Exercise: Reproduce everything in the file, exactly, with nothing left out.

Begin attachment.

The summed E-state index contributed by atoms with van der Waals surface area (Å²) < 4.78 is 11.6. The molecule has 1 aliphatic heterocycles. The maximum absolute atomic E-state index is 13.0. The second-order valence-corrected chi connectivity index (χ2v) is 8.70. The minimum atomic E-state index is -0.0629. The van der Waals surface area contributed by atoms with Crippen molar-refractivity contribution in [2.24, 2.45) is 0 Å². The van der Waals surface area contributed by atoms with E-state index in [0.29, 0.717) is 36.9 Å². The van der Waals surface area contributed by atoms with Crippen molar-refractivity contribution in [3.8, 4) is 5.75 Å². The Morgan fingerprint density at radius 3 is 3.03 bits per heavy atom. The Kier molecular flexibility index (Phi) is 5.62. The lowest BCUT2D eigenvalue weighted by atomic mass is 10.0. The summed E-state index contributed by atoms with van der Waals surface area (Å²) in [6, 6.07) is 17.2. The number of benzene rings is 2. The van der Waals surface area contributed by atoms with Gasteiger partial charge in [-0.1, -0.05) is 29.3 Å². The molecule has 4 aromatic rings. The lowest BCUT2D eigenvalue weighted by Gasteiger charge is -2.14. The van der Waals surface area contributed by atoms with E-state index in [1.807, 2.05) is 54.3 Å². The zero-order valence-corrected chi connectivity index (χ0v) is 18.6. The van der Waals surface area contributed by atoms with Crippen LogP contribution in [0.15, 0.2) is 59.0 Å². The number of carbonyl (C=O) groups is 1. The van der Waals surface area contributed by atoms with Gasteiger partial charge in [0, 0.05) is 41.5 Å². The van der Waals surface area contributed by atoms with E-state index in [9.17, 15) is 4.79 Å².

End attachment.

The summed E-state index contributed by atoms with van der Waals surface area (Å²) < 4.78 is 11.6. The molecule has 1 aliphatic heterocycles. The maximum absolute atomic E-state index is 13.0. The second-order valence-corrected chi connectivity index (χ2v) is 8.70. The minimum atomic E-state index is -0.0629. The van der Waals surface area contributed by atoms with Crippen molar-refractivity contribution in [2.24, 2.45) is 0 Å². The van der Waals surface area contributed by atoms with E-state index in [0.29, 0.717) is 36.9 Å². The van der Waals surface area contributed by atoms with Crippen molar-refractivity contribution in [3.8, 4) is 5.75 Å². The Morgan fingerprint density at radius 3 is 3.03 bits per heavy atom. The Kier molecular flexibility index (Phi) is 5.62. The lowest BCUT2D eigenvalue weighted by atomic mass is 10.0. The summed E-state index contributed by atoms with van der Waals surface area (Å²) in [6, 6.07) is 17.2. The number of benzene rings is 2. The van der Waals surface area contributed by atoms with Gasteiger partial charge in [-0.1, -0.05) is 29.3 Å². The molecule has 4 aromatic rings. The lowest BCUT2D eigenvalue weighted by Gasteiger charge is -2.14. The van der Waals surface area contributed by atoms with E-state index in [1.807, 2.05) is 54.3 Å². The zero-order valence-corrected chi connectivity index (χ0v) is 18.6. The van der Waals surface area contributed by atoms with Crippen LogP contribution in [0.15, 0.2) is 59.0 Å². The number of carbonyl (C=O) groups is 1. The van der Waals surface area contributed by atoms with Gasteiger partial charge in [0, 0.05) is 41.5 Å². The van der Waals surface area contributed by atoms with E-state index in [9.17, 15) is 4.79 Å².